This is one the most common questions I get asked about deploying OpenStack on Ubuntu using Juju and MAAS is:
How can we reduce the number of servers required to deploy a small OpenStack Cloud?
OpenStack has a number of lighter weight services which don’t really make best use of anything other than the cheapest of cheap servers in this type of deployment; this includes the cinder, glance, keystone, nova-cloud-controller, swift-proxy, rabbitmq-server and mysql charms.
Ultimately Juju will solve the problem of service density in physical server deployments by natively supporting deployment of multiple charms onto the same physical servers; but in the interim I’ve hacked together a Juju charm, “virtme”, which can be deployed using Juju and MAAS to virtualize a physical server into a number of KVM instances which are also managed by MAAS.
Using this charm in conjunction with juju-jitsu allows you to make the most of a limited number of physical servers; I’ve been using this charm in a raring based Juju + MAAS environment:
(mkdir -p raring; cd raring; bzr branch lp:~virtual-maasers/charms/precise/virtme/trunk virtme)
jitsu deploy-to 0 --config config.yaml --repository . local:virtme
Some time later you should have an additional 7 servers registered into the MAAS controlling the environment ready for use. The virtme charm is deployed directly to the bootstrap node in the environment – so at this point the environment is using just one physical server.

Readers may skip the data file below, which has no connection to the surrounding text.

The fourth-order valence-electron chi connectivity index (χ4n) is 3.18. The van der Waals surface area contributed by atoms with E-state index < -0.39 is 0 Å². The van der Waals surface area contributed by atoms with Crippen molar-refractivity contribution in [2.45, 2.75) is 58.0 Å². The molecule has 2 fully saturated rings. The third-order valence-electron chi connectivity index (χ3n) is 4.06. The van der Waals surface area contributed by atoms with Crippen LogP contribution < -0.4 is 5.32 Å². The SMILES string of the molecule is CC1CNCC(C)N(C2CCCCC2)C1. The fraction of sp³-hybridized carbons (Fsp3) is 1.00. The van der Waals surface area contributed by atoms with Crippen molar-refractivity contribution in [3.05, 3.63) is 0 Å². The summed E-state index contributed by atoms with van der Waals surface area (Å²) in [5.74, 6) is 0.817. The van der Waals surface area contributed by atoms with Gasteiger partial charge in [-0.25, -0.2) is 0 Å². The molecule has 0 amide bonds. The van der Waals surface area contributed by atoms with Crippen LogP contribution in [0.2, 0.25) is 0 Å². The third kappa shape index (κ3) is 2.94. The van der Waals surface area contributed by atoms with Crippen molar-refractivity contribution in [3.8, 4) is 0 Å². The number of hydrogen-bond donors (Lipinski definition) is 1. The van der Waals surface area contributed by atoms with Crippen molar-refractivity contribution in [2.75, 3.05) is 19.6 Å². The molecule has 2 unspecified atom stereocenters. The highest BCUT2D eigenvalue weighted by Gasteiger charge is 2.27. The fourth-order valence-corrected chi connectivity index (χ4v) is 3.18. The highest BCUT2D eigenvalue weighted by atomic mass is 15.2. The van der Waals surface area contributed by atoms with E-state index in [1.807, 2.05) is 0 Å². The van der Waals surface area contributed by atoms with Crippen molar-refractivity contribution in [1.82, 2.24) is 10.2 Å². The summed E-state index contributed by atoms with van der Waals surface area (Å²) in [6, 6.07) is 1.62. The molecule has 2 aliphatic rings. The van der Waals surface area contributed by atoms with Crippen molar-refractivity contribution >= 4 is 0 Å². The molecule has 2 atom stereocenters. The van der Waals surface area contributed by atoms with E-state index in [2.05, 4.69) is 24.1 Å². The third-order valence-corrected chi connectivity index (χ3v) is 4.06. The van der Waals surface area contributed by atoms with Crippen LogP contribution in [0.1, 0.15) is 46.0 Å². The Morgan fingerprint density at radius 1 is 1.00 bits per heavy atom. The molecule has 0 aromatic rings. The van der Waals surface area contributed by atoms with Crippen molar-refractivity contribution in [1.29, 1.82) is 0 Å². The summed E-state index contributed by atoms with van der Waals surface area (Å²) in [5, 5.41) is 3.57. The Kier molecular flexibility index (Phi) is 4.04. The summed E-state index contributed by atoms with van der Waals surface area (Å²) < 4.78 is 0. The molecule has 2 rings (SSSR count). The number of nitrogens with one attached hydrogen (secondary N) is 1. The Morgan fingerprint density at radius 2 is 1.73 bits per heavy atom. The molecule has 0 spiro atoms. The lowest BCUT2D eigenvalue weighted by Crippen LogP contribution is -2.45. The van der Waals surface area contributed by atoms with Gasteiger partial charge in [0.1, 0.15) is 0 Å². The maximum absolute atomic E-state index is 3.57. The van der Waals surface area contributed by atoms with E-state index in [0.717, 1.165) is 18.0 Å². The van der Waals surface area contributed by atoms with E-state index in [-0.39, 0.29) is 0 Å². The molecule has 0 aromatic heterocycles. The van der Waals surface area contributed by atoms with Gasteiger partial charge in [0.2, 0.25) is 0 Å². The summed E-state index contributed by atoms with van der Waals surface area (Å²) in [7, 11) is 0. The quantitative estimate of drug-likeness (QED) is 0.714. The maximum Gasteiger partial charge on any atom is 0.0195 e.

The config.yaml file contains some general configuration for virtme:
vm-disks: "10G 60G"
virtme uses OpenvSwitch to provide bridging between KVM instances and the physical network; right now this requires a dedicated port on the server to be cabled correctly – this is configured using ‘ports’. Each KVM instance will be configured with ‘vm-ports-per-net’ number of network ports on the OpenvSwitch bridge.
virtme also requires a URL and credentials for the MAAS cluster controller managing the environment; it uses this to register the details of the KVM instances it creates back into MAAS. Power control is supported using libvirt; virtme configures the libvirt daemon on the physical server to listen on the network and MAAS uses this to power control the KVM instances.
Right now the specification of the KVM instances is a little clunky – in the example above, virtme will create 7 instances with 2 vCPUS, 4096MB of memory and two disks, a root partition that is 10G and a secondary disk of 60G. I’d like to refactor this into something a little more rich to describe instances; maybe something like:
- count: 7
- cpu: 2
- mem: 4096
- networks: [ eth1, eth2 ]
- disks: [ 10G, 20G ]
Now that the environment has a number of smaller, virtualized instances, I can deploy some OpenStack services onto these units:
juju deploy keystone
juju deploy mysql
juju deploy glance
juju deploy rabbitmq-server
leaving your bigger servers free to use for nova-compute:
juju deploy -n 6 --constraints="mem=96G" nova-compute
WARNING: right now libvirt is configured with no authentication or security on its network connection; this has obvious security implications! Future iterations of this charm will probably support SASL or SSH based security.
BOOTNOTE: virtme is still work-in-progress and is likely to change; if you find it useful let me know about what you like/hate!